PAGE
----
A substantial sea change takes place between the two settings of "The Winter's Tale" -- the fraught court of Sicilia and the roisterous sheap-shearing of Bohemia.
A substantial sea change takes place between the two settings of “The Winter’s Tale” — the fraught court of Sicilia and the roisterous sheap-shearing of Bohemia. But in Nicholas Hytner’s modern-dress production of Shakespeare’s great late romance, that’s nothing compared to the contrast between an underpowered and desultory first act, complete with an utterly perfunctory “exit pursued by a bear,” and the wonder induced after the intermission in a play virtually defined by that word. “My heart wept blood,” says the widowed Paulina (Deborah Findlay), and Hytner’s initially hit-and-miss production eventually demands that you do the same.
Some 16 years take place between the jealous flare-up of Leontes (Alex Jennings), the Sicilian king seen here in jeans, and the Bohemian frolics that follow, which couple Shakespearean rap with a dope-smoking, tent-dwelling milieu. But as seen on the second night, the production seemed to shed a post-opening stiffness, loosening up as its revellers do. By the final reconciliation back in designer Ashley Martin-Davis’ high-walled, monochrome court (giant photos of Hermione and the young Mamillius testifying visually to Leontes’ grievous loss), all was restored — which is as it should be in a play about forgiveness, healing and deep despair.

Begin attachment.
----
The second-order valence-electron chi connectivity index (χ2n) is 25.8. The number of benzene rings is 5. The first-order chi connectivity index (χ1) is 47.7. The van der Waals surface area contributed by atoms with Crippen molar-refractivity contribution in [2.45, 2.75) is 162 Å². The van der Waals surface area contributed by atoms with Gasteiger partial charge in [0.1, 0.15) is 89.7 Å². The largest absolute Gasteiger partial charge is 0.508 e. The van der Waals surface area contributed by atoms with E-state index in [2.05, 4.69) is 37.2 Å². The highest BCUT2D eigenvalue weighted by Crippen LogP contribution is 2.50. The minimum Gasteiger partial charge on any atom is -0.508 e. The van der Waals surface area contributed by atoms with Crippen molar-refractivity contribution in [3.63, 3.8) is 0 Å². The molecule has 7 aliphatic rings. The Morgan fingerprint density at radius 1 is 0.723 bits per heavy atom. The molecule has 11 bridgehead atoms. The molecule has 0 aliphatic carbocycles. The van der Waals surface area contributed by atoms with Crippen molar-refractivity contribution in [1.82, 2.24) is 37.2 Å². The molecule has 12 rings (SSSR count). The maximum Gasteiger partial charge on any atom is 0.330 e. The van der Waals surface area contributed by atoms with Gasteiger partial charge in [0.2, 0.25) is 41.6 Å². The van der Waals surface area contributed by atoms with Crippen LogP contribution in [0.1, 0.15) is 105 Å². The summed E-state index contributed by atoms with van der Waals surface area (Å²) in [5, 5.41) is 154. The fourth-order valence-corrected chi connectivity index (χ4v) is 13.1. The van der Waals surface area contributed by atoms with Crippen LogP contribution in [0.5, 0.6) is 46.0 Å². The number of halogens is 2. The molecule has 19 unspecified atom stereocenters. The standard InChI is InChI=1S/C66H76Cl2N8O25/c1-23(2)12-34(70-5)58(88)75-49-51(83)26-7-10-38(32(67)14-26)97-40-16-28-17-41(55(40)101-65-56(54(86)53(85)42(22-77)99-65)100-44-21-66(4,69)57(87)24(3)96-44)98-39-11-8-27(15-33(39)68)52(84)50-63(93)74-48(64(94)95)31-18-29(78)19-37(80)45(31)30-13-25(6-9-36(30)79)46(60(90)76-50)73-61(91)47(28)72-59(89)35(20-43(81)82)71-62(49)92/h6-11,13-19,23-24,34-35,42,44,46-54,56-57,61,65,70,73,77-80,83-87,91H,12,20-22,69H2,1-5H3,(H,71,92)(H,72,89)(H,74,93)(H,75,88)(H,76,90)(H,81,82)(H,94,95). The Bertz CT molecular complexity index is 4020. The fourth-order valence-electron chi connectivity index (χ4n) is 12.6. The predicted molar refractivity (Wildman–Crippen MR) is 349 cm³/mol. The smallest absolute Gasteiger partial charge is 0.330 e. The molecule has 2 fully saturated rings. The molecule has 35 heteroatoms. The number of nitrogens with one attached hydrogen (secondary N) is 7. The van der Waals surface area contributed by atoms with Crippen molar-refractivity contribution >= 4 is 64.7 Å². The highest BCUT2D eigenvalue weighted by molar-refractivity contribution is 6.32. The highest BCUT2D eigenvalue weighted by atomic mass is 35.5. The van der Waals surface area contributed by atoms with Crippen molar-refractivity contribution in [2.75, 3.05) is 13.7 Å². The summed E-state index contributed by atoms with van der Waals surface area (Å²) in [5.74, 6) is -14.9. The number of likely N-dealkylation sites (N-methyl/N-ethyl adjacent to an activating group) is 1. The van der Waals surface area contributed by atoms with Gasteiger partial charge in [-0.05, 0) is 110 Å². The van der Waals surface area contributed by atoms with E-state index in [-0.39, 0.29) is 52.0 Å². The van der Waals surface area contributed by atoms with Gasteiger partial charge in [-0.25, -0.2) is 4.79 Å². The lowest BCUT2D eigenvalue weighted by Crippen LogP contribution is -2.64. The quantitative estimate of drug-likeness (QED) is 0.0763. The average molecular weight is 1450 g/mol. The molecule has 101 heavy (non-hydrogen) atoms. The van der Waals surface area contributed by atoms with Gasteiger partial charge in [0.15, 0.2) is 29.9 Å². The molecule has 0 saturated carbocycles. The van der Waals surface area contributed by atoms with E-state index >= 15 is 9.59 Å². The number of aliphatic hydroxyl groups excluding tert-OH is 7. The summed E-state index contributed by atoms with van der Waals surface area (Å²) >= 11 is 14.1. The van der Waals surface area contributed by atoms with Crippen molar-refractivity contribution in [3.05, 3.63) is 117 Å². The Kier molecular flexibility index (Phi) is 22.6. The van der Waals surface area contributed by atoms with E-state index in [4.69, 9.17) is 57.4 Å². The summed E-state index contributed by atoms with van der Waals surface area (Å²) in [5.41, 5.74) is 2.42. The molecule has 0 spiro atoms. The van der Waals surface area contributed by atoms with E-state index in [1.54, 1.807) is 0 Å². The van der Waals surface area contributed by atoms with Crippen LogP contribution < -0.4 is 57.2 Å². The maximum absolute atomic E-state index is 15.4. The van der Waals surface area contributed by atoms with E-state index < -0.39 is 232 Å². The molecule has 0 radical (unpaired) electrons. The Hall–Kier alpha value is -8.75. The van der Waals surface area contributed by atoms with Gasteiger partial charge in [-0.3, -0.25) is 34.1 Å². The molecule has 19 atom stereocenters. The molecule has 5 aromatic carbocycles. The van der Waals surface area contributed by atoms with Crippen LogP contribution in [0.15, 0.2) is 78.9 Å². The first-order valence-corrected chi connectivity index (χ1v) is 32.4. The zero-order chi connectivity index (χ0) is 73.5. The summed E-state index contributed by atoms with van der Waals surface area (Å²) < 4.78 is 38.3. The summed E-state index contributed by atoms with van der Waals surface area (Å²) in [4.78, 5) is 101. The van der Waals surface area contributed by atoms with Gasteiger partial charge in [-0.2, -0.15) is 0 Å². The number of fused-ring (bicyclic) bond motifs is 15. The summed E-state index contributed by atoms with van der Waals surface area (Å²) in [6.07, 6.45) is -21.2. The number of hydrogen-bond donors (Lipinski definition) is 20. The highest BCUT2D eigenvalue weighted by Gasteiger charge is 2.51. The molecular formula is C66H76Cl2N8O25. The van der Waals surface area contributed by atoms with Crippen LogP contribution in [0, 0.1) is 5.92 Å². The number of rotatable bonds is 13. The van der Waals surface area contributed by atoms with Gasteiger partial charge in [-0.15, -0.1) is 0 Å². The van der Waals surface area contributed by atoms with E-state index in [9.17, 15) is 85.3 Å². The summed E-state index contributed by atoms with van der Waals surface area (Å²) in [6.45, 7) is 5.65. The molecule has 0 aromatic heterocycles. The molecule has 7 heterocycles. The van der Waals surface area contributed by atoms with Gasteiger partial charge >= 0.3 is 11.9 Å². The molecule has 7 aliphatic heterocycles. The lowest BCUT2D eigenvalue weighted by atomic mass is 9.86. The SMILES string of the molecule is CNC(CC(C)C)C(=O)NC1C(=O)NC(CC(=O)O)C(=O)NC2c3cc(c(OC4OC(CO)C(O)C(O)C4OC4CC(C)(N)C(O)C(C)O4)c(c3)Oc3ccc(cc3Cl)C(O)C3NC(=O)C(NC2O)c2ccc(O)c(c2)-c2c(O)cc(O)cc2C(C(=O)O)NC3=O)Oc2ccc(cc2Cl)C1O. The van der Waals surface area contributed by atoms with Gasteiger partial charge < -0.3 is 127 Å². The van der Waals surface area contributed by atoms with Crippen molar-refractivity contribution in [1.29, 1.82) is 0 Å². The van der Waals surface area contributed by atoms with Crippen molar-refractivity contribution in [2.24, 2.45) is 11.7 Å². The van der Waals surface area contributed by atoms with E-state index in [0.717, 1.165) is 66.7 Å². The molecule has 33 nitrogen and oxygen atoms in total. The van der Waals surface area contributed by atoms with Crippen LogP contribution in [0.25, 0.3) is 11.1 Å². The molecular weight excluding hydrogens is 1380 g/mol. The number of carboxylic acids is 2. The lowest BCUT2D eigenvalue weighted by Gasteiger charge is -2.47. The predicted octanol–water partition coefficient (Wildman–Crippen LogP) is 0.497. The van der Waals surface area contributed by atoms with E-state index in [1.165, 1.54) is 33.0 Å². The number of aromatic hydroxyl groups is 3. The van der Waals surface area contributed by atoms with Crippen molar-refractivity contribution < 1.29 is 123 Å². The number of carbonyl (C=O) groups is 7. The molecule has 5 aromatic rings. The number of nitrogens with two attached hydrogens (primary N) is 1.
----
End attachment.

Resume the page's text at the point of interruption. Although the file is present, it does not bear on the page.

Hytner came a cropper on this same stage some years back directing “The Recruiting Officer,” only to oversee one of the Olivier auditorium’s biggest hits with the multiply reprised “Wind in the Willows.” So it’s not a surprise that he should be well aware of the workings of a thrust space requiring intimacy alongside a presentational appeal. Not only that, this production is perfectly reasonably being regarded in England as an audition piece of sorts, given Hytner’s frontrunner status to take over the National artistic directorship next year. (For an encore, he stages Mark Ravenhill’s new play in the Lyttelton later this season.)
Luckily, “The Winter’s Tale” ends up satisfying both sides of a tricky equation. We’re wide-eyed innocents alongside Leontes confronted with the statue of his wife Hermione (Claire Skinner), presumed dead, just as Jennings’ exhilarating command of the verse caters richly for the ear.
That’s why it’s slightly disconcerting at the start to feel a hollowness to some of the verse, with Skinner a pale Hermione — at least at the outset — in more ways than one. Come the second act, and Phil Daniels’ Autolycus kickstarts the action into far feistier life, his raspy-voiced rogue identifiable kin to the Jigger he played in Hytner’s National “Carousel.” While this guitar-playing Autolycus riffs on the Bard, Florizel (a preppy Daniel Roberts) and Perdita (Melanie Clark Pullen) weave their way through proceedings like two incipient potheads eager to “get down” — until a circular tale returns to Sicilia and the lost Perdita, of course, is found.
The closing scene is one of the affective triumphs in all of Shakespeare, and it is here piercingly served by the Paulina of Findlay (the actress was the heartstopping distaff lead in “Stanley” at this address in 1997), who is no mere scold but a rather grand broker of people’s affections. Still, what happens when you have catered to everyone else’s happiness except your own? That’s the question left lingering by a “Winter’s Tale” that shows how some wounds never fully heal even as it gains its footing in time to induce a curative hush.